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Boy Returned to Russia by Adoptive Family

justin-hansen-sm250Torry Hansen says the 7-year-old boy she adopted from Russia last September was too much to handle. Describing him as a “wild child” and claiming he suffered from “severe psychopathic issues,” she made arrangements to return him to the orphanage from which he came.  Unfortunately, those arrangements did not involve actually telling Russian officials that she was sending him back.

According to officials, the boy’s adoptive grandmother, Nancy Hansen, flew with Justin from his home in Tennessee to Washington, D.C.  There, she bought a one-way ticket, paid the airline a fee to keep an eye on the child and put him on a plane to Moscow.  Alone.  With a note in his pocket and a photo of a man she hired through the Internet to meet him at the other end.

What could lead a parent to send a young child away so abruptly and cruelly? Nancy Hansen says the problems began at the Russian orphanage long before Justin was adopted by her daughter.  According to her, as Justin learned to speak English with his new family, he began to describe the abuse he says he suffered while living in the Russian orphanage.  Claiming he was beaten by the orphanage staff,  Hansen says Justin told of an incident in which he burned down a building near the orphanage.

This, the Hansen family claims, was news to them.  They say they were unaware of any problems with Justin prior to his adoption and claim Russian authorities lied to them when they said he was a normal, healthy child.

Nancy Hansen tells the Associated Press that within months of arriving in America, Justin’s behavior became worrisome.  She says he was prone to hitting, screaming and threatening family members.  She says he had a “hit list” of people he wanted dead, including his adoptive mother and brother.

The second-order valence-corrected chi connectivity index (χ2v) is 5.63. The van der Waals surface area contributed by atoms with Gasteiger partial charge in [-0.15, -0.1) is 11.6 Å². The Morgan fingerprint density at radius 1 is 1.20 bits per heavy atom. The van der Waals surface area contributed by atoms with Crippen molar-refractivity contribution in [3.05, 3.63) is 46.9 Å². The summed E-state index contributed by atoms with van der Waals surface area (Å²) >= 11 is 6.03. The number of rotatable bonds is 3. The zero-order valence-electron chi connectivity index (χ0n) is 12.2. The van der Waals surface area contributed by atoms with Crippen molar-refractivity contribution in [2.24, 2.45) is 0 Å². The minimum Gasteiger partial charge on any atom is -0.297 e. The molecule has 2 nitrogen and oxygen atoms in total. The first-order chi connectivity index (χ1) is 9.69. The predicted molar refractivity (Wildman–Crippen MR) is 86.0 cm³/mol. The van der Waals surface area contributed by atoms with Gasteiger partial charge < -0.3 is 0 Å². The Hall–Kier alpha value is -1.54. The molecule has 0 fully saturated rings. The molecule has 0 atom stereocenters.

While it isn’t clear whether the family asked for help from Wacap, the agency through which Justin was adopted, they claim to have done all they could to help the troubled boy.  According to Nancy Hansen, that help involved seeking advice from a psychologist, although she admits that he was never actually seen by a mental health professional.

The last straw, she says, was when Justin was discovered lighting papers on fire in his bedroom.  Worried about their own safety, she and her daughter decided that it was time for him to go.

While it is unclear if  Torry and Nancy Hansen broke any laws, officials are investigating.  But regardless of what happens to them, the damage has been done — to Justin and quite possibly other Russian children waiting to be adopted.  In response to the incident, Russian Foreign Minister Sergey Lavrov told a Russian TV channel that all future adoptions by Americans have been banned pending a new agreement with the United States to regulate them.

As for Justin, he is now claiming that his American family abused him.  Through tears, he told Russian authorities that his adoptive grandmother regularly shouted at him and his mother pulled his hair.

There are at least three sides to every story and somewhere in there lies the truth.  But I think it is safe to assume that this child had some issues and needed help.  But even if Russian officials kept Justin’s psychological problems a secret and the Hansens found themselves with a damaged little boy on their hands, he was now their damaged little boy.  And it was his new family’s responsibility to get him the help he needed.  Not get rid of him.

Image: Daily Mail

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